Vince Beiser of The World in a Grain points out in our recent interview on the commodification of sand (to publish later this spring) that people have always known that it is not a smart idea to build concrete settlements right on evershifting coastlines.
“Miami Beach is investing $400 million in building seawalls, elevating streets, and installing pumps to combat an anticipated increase in flooding caused by the rising ocean. Around the world, coastal cities like Jakarta, Indonesia, and Bangkok, Thailand, are spending billions on giant seawalls and other protective measures.
In retrospect, it was obviously folly to build so much so close to the ocean’s edge. But now there are millions of people and billions of dollars worth of buildings in place; how could we undo all that? No one knows, and few are asking. Which leaves us more or less obliged to keep rebuilding beaches, both as defenses against the ocean and magnets for tourists.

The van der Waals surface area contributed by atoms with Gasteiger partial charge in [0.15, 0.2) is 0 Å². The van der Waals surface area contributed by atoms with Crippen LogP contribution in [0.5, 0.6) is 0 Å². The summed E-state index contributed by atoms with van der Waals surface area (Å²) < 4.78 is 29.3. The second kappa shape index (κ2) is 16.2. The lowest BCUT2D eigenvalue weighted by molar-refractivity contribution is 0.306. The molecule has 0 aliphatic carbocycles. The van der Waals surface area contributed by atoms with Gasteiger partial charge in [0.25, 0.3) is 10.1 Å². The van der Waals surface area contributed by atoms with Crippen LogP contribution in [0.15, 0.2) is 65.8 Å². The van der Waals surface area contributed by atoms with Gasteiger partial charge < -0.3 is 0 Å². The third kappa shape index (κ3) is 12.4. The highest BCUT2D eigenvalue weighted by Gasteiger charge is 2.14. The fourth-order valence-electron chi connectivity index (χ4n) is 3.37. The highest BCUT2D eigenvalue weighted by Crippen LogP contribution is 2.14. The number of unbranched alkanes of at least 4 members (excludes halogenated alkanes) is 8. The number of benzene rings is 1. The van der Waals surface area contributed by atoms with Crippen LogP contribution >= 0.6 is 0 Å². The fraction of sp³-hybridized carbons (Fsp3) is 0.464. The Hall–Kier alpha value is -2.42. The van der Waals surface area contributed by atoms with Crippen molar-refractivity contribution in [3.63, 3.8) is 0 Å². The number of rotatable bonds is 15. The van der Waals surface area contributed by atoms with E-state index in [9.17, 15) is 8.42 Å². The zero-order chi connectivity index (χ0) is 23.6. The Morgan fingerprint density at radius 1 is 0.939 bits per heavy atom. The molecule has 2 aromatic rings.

The question is, how long can we keep it up before either the money or the sand runs out?” –Vince Beiser.
Here, I also think about the difference between subsistence communities whose livelihoods are being detrimentally impacted by sea-level rise, versus the many beaches and oceanfront spaces dominated by luxury mansions, hotel chains, and other commercial developments. In regards to the default post-hurricane responses of building “resilience” such as Build Back Better, I cannot help but think about how they, just like other political proposals with disproportionate influence from moneyed interests, might also be related to the deep pockets that line the coastlines.
In any case, even though it might still just be a minority raising such questions, I, too, wonder about whether collective resilience can really come from attempting to push back the ocean and double down on further calcifying concrete settlements on shifting shorelines—or whether they really call for learning to respect, listen to, and realign with the lands’ everchanging qualities, configurations, and sentiments.
As always, there are never any easy answers. But I think it's more important than ever to question dominant narratives and responses and think beyond our boundaries.